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RACINE — Chris Flynn doesn’t mince words when it comes to the alley next to her brewery-to-be on Third Street. Right now, there are a couple cars parked back there, four trash bins, more than a dozen garbage cans and recycling bins, tangles of electrical wires overhead, and the trash that finds its way between the buildings just off Main Street is scattered across the cracked pavement.

“It was crappy back here,” she said. “It’s an alley. It’s cruddy.”

Flynn doesn’t want it to stay that way. She, along with several of her neighbors, want to clean it up and create a shopping footpath with access to Main Street shops between Third and Fourth streets. It would be known as “Imagine Alley.”

To those who might cast doubt on the project, Flynn says that they “lack imagination.”

By taking inspiration from brick-paved footpaths in St. Augustine, Fla.; Seattle and Chicago, the goal is to promote business for the neighborhood by encouraging people to wander the streets of Downtown, rather than drive through.

Already there are signs of life. Hanging flower baskets donated by Milaeger’s hang from a fire escape and a large flower pot from Downtown Racine Corp. sits at the entrance along Third Street. The alleyway filters onto Wisconsin Avenue between Hot Shop Glass, 239 Wisconsin Ave., and Littleport Brewing Company, 214 Third St., the brewery that Flynn and her husband plan to open before the end of the year.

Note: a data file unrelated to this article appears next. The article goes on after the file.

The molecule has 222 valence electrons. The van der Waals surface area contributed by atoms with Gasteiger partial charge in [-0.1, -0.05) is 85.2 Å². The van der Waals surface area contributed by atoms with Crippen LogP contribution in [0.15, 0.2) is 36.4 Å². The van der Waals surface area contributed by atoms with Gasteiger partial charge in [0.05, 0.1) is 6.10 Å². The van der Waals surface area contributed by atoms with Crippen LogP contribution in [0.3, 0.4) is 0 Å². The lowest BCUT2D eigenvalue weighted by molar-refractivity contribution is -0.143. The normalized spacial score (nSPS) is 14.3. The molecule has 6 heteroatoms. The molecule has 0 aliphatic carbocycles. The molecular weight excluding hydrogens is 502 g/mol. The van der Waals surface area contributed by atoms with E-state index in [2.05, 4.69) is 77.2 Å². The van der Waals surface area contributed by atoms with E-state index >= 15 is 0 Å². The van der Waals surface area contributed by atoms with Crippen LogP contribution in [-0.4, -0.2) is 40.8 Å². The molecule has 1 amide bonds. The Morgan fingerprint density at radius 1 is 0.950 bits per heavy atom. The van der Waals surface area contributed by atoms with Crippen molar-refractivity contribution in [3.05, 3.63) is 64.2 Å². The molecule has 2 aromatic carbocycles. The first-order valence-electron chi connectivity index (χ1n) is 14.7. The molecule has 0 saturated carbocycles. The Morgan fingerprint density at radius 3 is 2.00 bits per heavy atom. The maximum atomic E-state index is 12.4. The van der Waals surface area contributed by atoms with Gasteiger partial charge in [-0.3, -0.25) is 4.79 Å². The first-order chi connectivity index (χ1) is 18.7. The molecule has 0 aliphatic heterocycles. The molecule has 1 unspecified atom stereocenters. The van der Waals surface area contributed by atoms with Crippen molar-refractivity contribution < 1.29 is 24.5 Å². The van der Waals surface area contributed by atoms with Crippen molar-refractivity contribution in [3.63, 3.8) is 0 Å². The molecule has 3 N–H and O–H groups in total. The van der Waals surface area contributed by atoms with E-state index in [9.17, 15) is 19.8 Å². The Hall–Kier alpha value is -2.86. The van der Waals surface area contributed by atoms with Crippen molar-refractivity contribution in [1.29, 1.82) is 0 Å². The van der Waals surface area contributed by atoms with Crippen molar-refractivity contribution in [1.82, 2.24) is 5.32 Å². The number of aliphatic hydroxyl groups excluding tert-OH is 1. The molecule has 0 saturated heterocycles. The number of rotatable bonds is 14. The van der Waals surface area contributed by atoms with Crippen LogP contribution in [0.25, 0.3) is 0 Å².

“We’re just trying to pretty up the block: safer, easier, better for everyone,” Flynn said. “Green is good. Who doesn’t love nature? There’s not enough nature Downtown.”

The asphalt surface needs to be repaved, anyway. Flynn said that the city tried to do that about five years ago, but nearby business owners (including Flynn) protested because there wasn’t a need and it would be costly to repave an alleyway that was only used for garbage collection.

Now, they’re ready for it to be fixed.

Flynn hopes that permeable or hydronic heated pavement will be used — the permeable pavement because it will be better for the environment and cheaper in the long run; or the hydronic heated pavement because it’ll keep snow away and melt ice, which will be more inviting for winter walkers. The brick walls would remain in place.

As for the garbage cans, Flynn crossed her fingers as she said, “They are all going to be gone.”

Visioning a Greater Racine sponsored a cleanup on June 30. A group of volunteers spent a few hours collecting garbage, picking up cigarette butts and pulling weeds.

Two artists, including a muralist, have already been contacted to create artwork for the space. Right now, most of the walls are brick exteriors, and they’ll probably stay that way.

On board

Several business owners want to see Imagine Alley become a reality, including Tony Bigonia of Uncorkt, 240 Main St., and Lori Lund of Little Glass Bird Artful Objects, 232 Main St.